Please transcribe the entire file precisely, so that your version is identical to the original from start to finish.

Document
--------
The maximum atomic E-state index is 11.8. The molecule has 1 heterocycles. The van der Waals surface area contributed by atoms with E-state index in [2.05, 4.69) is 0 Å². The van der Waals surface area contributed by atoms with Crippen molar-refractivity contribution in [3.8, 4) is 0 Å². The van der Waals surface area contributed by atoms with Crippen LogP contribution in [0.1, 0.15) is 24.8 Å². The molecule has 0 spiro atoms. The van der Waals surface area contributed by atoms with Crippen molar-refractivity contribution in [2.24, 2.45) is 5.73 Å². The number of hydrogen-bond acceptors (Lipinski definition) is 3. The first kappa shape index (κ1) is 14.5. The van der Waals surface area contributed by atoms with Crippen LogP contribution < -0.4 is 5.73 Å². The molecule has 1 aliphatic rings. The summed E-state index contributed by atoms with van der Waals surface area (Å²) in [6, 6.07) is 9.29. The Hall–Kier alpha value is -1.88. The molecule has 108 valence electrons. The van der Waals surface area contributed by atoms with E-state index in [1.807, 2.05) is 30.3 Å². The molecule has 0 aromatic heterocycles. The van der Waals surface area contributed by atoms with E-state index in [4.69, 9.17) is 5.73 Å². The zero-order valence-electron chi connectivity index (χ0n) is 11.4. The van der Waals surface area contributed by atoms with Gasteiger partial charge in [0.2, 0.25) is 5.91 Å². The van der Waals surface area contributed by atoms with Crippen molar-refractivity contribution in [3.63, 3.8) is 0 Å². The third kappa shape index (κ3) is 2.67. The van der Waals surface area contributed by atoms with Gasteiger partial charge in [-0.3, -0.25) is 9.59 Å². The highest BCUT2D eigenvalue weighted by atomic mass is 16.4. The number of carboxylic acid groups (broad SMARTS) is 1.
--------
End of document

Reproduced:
The maximum atomic E-state index is 11.8. The molecule has 1 heterocycles. The van der Waals surface area contributed by atoms with E-state index in [2.05, 4.69) is 0 Å². The van der Waals surface area contributed by atoms with Crippen molar-refractivity contribution in [3.8, 4) is 0 Å². The van der Waals surface area contributed by atoms with Crippen LogP contribution in [0.1, 0.15) is 24.8 Å². The molecule has 0 spiro atoms. The van der Waals surface area contributed by atoms with Crippen molar-refractivity contribution in [2.24, 2.45) is 5.73 Å². The number of hydrogen-bond acceptors (Lipinski definition) is 3. The first kappa shape index (κ1) is 14.5. The van der Waals surface area contributed by atoms with Crippen LogP contribution < -0.4 is 5.73 Å². The molecule has 1 aliphatic rings. The summed E-state index contributed by atoms with van der Waals surface area (Å²) in [6, 6.07) is 9.29. The Hall–Kier alpha value is -1.88. The molecule has 108 valence electrons. The van der Waals surface area contributed by atoms with E-state index in [1.807, 2.05) is 30.3 Å². The molecule has 0 aromatic heterocycles. The van der Waals surface area contributed by atoms with E-state index in [4.69, 9.17) is 5.73 Å². The zero-order valence-electron chi connectivity index (χ0n) is 11.4. The van der Waals surface area contributed by atoms with Gasteiger partial charge in [0.2, 0.25) is 5.91 Å². The van der Waals surface area contributed by atoms with Crippen molar-refractivity contribution in [3.63, 3.8) is 0 Å². The third kappa shape index (κ3) is 2.67. The van der Waals surface area contributed by atoms with Gasteiger partial charge in [-0.3, -0.25) is 9.59 Å². The highest BCUT2D eigenvalue weighted by atomic mass is 16.4. The number of carboxylic acid groups (broad SMARTS) is 1.